With others though, we get into shaky footing.
This, for instance, captivated me when i heard it in the mid-90s. It's repetitive, simplistic dance-fodder. Never goes anywhere. Was i ever that young?
I'm marginally less ashamed of liking Ace of Base. At least this song and couple of others have... well, lyrics, such as they are. The songs progress slightly from start to finish. Still, i can't believe i never realized all their songs sound exactly the same. They had a catchy hook and rode it to death.
I know i was listening to Sinead O'Connor. I remember the bald scalp, but i don't remember the actual songs. Not a good sign. Hearing some of it now, it sounds fairly generic, just a mass of vocalist-centered ditties with no real depth. 
I think Return to Innocence owed its popularity to the music video more than anything. Fast-forwarding, rewinding, etc. were still considered clever novelties by many, myself included. I'm tempted to just qualify it as mindlessly easygoing, touchy-feeley new-age crap, but to be honest it's honest. That obsessive chanting which makes up the Enigma songs i've heard is well performed. It embodies the idealized vague noncommittal desire to make oneself seem deep and interesting which defines much of the New-Age movement. If you want some quality ululating to which to attach your own mental imagery, there's your song.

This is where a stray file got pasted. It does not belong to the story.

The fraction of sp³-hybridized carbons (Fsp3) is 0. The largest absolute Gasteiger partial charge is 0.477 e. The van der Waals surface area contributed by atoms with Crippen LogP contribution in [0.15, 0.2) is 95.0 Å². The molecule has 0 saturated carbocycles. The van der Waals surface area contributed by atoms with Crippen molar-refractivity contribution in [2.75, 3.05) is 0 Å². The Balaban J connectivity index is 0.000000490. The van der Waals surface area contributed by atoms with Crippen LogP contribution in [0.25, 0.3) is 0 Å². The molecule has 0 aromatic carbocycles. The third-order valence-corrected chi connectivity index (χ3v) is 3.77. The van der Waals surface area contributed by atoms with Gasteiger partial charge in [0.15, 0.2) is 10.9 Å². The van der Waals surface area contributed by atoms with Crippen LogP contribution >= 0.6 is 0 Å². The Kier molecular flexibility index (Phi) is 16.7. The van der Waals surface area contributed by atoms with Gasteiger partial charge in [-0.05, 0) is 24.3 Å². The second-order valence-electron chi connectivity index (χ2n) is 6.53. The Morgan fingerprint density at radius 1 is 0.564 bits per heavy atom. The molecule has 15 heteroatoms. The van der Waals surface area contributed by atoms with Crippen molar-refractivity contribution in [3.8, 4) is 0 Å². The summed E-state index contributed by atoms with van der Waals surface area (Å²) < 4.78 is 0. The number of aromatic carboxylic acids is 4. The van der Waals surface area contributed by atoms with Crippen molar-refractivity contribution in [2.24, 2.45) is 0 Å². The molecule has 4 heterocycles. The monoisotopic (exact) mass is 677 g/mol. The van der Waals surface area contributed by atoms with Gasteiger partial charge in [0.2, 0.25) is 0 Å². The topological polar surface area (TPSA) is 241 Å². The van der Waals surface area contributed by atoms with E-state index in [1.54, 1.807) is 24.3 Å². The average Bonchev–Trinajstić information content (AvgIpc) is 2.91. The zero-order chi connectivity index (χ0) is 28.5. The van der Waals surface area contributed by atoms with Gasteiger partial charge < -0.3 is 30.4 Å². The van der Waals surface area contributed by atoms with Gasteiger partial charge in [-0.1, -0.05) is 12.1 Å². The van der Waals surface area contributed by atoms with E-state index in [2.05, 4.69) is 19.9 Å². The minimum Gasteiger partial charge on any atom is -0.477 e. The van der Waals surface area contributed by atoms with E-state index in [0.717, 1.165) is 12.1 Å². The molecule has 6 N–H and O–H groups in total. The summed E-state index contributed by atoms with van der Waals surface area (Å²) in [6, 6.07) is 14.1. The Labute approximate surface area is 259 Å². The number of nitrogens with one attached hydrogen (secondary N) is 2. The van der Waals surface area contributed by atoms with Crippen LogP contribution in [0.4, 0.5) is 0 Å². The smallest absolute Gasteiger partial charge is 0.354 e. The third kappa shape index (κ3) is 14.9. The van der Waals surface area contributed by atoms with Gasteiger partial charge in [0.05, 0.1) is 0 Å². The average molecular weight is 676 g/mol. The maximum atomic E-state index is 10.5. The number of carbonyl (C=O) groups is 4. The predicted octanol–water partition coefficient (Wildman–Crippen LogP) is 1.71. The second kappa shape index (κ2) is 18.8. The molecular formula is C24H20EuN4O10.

Still, there's not much there. A passing fancy.

On to the pleasant surprises.
On to Walk like an Egyptian, which was a great song to hear as a child because, well... yeah. Any excuse to clown around. I listened to it again after hearing it in Religulous and was surprised to find that those words in between the "ey-oh"s were actual lyrics. I don't mean just "yeah baby baby" etc. but an honest-to-goodness poetic theme, a toned-down, upbeat, kiddie-safe version of transience. I'm not much for sugar-coated social comentary, and maybe my opinion as an adult male is a mite skewed by the fact that the gals looked good struttin' their stuff in that video, especially the short redhead, but still, it's a decent little tune.